There is potential for a great creative tool in Elegy For A Dead World. Anything that can give more people inspiration to write should be supported. However, without a way for players to interact and respond to others, they have no concrete method of learning where their strengths lie and what they need to improve. I also think the game needs to widen its scope. More worlds could be included with new story templates based on the works of other great poets, and players could be allowed to collaborate with one another to create even more impressive tales. These are just my suggestions, though. I don’t know what the development team has planned for the future of their game, but I truly hope to see it evolve into something spectacular.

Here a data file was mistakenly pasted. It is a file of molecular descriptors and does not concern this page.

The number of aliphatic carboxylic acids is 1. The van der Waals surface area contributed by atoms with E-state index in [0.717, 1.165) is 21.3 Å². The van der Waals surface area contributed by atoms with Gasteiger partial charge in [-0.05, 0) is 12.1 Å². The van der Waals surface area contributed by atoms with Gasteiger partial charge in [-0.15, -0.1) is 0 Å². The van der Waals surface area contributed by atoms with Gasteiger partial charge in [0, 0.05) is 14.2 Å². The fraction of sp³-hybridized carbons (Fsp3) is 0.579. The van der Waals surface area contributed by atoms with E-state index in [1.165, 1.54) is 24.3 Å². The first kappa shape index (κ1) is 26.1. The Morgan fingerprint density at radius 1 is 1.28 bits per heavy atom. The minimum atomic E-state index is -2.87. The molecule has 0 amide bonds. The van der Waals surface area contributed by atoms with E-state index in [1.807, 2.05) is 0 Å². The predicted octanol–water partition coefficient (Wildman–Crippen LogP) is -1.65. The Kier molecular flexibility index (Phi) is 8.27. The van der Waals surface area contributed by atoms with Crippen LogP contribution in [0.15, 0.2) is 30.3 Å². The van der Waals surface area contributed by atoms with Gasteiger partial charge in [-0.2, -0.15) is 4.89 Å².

Disclosure: This game was obtained through a review code provided by the publisher and played on the PC. Approximately 3 hours were devoted to reading other players’ stories and crafting my own. Because of the game’s structure, there is no set endpoint. While you can look at what other players have written, there is no way to directly interact with them.
Parents: This game has not yet been rated by the ESRB or PEGI. While the concept is mostly innocuous, there is no way to tell if a story contains vulgarity before reading it.
Deaf & Hard of Hearing: The ambient sounds of each planet may help inspire some with their writing, but the game can be played in complete silence without any hindrances.